Who Is Larry And Why Is He Happy?

NZ Today - - TALKBACK -

How of­ten have you used a phrase and then thought where on earth did that come from? I am go­ing to re­lieve you of the stress of go­ing onto Google and bring the ori­gin of some of our most com­monly used ex­pres­sions straight into your liv­ing room!

Happy as Larry The most in­ter­est­ing thing that came out of my re­search is that this is an ex­pres­sion of New Zealand or Aus­tralian ori­gin. There are two schools of thought about who Larry was. One school be­lieves it refers to Aus­tralian boxer Larry Fo­ley who had a very suc­cess­ful and lu­cra­tive ca­reer and so was prob­a­bly very happy with his life in the 1870s, the very time the phrase first came about.

The other school thinks it came from the Cor­nish slang, lar­rikins, al­though a lar­rikin is a bit of a hooli­gan, so it is un­clear why a lar­rikin might be happy. I won­der if the ex­pres­sion happy as Larry is used all around the world in English-speak­ing coun­tries. I think it might be.

The Bee’s Knees I use the phrase the ‘bee’s knees’ a lot, but I have never both­ered be­fore to find out why the knees of bees are so spe­cial, so we are both about to find out.

Un­for­tu­nately it is not as in­ter­est­ing or in­trigu­ing as I had hoped. Ap­par­ently it first came to the fore in the late 18th century when it was used to de­fine some­thing in­signif­i­cant or small, in stark con­trast to its cur­rent mean­ing.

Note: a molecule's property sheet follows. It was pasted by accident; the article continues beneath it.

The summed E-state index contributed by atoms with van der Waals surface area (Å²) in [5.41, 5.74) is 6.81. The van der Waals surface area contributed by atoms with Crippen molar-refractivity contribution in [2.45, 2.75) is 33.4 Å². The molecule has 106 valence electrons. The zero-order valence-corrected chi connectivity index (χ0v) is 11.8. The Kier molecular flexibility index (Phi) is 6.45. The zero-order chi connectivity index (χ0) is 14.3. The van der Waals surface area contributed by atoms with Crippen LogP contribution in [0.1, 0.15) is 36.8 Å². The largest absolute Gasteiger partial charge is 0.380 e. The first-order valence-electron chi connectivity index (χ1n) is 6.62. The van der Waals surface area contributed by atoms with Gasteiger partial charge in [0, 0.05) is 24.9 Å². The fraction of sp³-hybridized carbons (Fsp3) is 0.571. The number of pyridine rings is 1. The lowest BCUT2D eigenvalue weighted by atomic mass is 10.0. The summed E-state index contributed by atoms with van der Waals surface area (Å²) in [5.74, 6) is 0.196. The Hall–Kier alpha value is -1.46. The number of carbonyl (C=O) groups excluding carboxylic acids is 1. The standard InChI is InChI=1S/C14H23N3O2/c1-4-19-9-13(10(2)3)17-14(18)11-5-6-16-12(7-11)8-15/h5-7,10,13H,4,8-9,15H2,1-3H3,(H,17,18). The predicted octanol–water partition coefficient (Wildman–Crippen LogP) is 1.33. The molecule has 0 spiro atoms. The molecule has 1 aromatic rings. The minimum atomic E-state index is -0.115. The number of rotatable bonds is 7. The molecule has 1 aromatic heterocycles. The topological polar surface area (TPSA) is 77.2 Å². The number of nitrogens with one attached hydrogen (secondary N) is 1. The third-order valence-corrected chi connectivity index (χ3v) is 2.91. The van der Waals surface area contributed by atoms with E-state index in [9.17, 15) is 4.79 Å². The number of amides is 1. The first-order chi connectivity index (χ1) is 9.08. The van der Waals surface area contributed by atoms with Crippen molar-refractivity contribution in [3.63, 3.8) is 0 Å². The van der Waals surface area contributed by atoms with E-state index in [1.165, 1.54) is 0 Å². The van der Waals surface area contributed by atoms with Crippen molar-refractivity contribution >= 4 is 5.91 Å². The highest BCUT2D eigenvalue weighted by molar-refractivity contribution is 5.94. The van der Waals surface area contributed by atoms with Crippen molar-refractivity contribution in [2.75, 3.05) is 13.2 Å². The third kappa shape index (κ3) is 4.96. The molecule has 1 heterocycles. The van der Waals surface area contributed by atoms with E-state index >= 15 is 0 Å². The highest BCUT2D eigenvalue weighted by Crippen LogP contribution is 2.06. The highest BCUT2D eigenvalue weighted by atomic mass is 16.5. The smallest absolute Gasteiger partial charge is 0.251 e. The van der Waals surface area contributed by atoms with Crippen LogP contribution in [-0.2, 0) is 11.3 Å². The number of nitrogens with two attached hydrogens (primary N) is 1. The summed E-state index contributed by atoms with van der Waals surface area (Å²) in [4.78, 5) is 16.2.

Its present use to de­scribe some­thing as awe­some came in the early 20th century, where the ‘bee’s knees’ joined the ‘flea’s eye­brows’ and ‘cat’s whiskers’ to de­scribe some­thing out­stand­ing. Go fig­ure.

Mad as a Hat­ter I had al­ways thought that this phrase (which means some­one is per­haps a bit cuckoo) came from the Mad Hat­ter in Lewis Car­roll’s Alice in Won­der­land, but in fact Lewis Car­roll used what was al­ready a phrase in com­mon use to cre­ate his char­ac­ter.

In the 18th and 19th cen­turies milliners or hat mak­ers used felt for their cre­ations and in those days mer­cury was used to make this felt. While we now know how toxic this metal is, 200 years ago it wasn’t known and the hap­less hat mak­ers would in­hale this sub­stance and un­for­tu­nately face a va­ri­ety of ail­ments in­clud­ing shak­ing, anx­i­ety, de­pres­sion and slurred speech. This came to be known as ‘Mad Hat­ters Syn­drome’ and ul­ti­mately ‘Mad as a Hat­ter’.

Newspapers in English

Newspapers from New Zealand

© PressReader. All rights reserved.